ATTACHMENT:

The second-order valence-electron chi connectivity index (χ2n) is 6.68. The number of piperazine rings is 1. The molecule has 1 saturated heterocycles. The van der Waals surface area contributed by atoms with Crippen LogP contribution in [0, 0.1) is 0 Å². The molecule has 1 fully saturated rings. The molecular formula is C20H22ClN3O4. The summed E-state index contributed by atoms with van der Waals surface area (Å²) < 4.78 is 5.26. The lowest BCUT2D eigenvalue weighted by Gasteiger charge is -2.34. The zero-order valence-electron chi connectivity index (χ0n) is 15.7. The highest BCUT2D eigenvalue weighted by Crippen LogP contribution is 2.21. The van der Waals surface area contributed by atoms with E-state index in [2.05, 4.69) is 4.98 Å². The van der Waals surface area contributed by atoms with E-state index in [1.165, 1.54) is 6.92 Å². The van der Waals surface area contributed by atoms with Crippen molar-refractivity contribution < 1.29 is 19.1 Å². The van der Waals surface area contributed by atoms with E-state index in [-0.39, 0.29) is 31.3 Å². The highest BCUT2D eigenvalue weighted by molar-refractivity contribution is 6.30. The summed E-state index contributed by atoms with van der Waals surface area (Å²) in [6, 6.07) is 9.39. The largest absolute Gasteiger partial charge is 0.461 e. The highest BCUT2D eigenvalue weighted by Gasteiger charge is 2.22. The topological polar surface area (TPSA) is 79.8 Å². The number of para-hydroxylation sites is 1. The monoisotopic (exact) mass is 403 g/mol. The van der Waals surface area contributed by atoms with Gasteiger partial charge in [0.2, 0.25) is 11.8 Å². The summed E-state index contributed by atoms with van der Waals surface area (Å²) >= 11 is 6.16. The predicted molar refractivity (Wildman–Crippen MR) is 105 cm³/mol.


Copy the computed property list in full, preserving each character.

The second-order valence-electron chi connectivity index (χ2n) is 6.68. The number of piperazine rings is 1. The molecule has 1 saturated heterocycles. The van der Waals surface area contributed by atoms with Crippen LogP contribution in [0, 0.1) is 0 Å². The molecule has 1 fully saturated rings. The molecular formula is C20H22ClN3O4. The summed E-state index contributed by atoms with van der Waals surface area (Å²) < 4.78 is 5.26. The lowest BCUT2D eigenvalue weighted by Gasteiger charge is -2.34. The zero-order valence-electron chi connectivity index (χ0n) is 15.7. The highest BCUT2D eigenvalue weighted by Crippen LogP contribution is 2.21. The van der Waals surface area contributed by atoms with E-state index in [2.05, 4.69) is 4.98 Å². The van der Waals surface area contributed by atoms with E-state index in [1.165, 1.54) is 6.92 Å². The van der Waals surface area contributed by atoms with Crippen molar-refractivity contribution < 1.29 is 19.1 Å². The van der Waals surface area contributed by atoms with E-state index in [-0.39, 0.29) is 31.3 Å². The highest BCUT2D eigenvalue weighted by molar-refractivity contribution is 6.30. The summed E-state index contributed by atoms with van der Waals surface area (Å²) in [6, 6.07) is 9.39. The largest absolute Gasteiger partial charge is 0.461 e. The highest BCUT2D eigenvalue weighted by Gasteiger charge is 2.22. The topological polar surface area (TPSA) is 79.8 Å². The number of para-hydroxylation sites is 1. The monoisotopic (exact) mass is 403 g/mol. The van der Waals surface area contributed by atoms with Gasteiger partial charge in [0.2, 0.25) is 11.8 Å². The summed E-state index contributed by atoms with van der Waals surface area (Å²) >= 11 is 6.16. The predicted molar refractivity (Wildman–Crippen MR) is 105 cm³/mol.